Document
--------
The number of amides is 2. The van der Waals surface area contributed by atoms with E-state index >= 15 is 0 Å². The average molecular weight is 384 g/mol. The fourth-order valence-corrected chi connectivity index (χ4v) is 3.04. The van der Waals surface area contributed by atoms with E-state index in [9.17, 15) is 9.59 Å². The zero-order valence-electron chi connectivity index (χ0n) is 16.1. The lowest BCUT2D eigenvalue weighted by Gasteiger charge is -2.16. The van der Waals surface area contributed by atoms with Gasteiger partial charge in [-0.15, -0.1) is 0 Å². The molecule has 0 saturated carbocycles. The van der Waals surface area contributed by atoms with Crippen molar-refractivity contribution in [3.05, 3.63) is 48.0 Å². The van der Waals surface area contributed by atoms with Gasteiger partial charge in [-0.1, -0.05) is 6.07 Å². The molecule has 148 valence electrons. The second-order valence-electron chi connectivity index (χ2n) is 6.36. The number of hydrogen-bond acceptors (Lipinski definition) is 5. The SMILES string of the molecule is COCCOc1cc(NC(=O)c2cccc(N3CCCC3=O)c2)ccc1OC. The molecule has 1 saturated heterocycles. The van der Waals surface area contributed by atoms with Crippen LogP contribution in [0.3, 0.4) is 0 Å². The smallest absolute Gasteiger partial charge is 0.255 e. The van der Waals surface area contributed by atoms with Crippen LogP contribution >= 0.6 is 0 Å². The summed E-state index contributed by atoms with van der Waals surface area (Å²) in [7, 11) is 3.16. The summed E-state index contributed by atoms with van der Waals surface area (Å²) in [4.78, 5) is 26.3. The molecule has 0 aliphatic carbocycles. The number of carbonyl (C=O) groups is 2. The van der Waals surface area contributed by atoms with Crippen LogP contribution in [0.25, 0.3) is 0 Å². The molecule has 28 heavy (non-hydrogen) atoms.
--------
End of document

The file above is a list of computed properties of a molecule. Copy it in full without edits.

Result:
The number of amides is 2. The van der Waals surface area contributed by atoms with E-state index >= 15 is 0 Å². The average molecular weight is 384 g/mol. The fourth-order valence-corrected chi connectivity index (χ4v) is 3.04. The van der Waals surface area contributed by atoms with E-state index in [9.17, 15) is 9.59 Å². The zero-order valence-electron chi connectivity index (χ0n) is 16.1. The lowest BCUT2D eigenvalue weighted by Gasteiger charge is -2.16. The van der Waals surface area contributed by atoms with Gasteiger partial charge in [-0.15, -0.1) is 0 Å². The molecule has 0 saturated carbocycles. The van der Waals surface area contributed by atoms with Crippen molar-refractivity contribution in [3.05, 3.63) is 48.0 Å². The van der Waals surface area contributed by atoms with Gasteiger partial charge in [-0.1, -0.05) is 6.07 Å². The molecule has 148 valence electrons. The second-order valence-electron chi connectivity index (χ2n) is 6.36. The number of hydrogen-bond acceptors (Lipinski definition) is 5. The SMILES string of the molecule is COCCOc1cc(NC(=O)c2cccc(N3CCCC3=O)c2)ccc1OC. The molecule has 1 saturated heterocycles. The van der Waals surface area contributed by atoms with Crippen LogP contribution in [0.3, 0.4) is 0 Å². The smallest absolute Gasteiger partial charge is 0.255 e. The van der Waals surface area contributed by atoms with Crippen LogP contribution >= 0.6 is 0 Å². The summed E-state index contributed by atoms with van der Waals surface area (Å²) in [7, 11) is 3.16. The summed E-state index contributed by atoms with van der Waals surface area (Å²) in [4.78, 5) is 26.3. The molecule has 0 aliphatic carbocycles. The number of carbonyl (C=O) groups is 2. The van der Waals surface area contributed by atoms with Crippen LogP contribution in [0.25, 0.3) is 0 Å². The molecule has 28 heavy (non-hydrogen) atoms.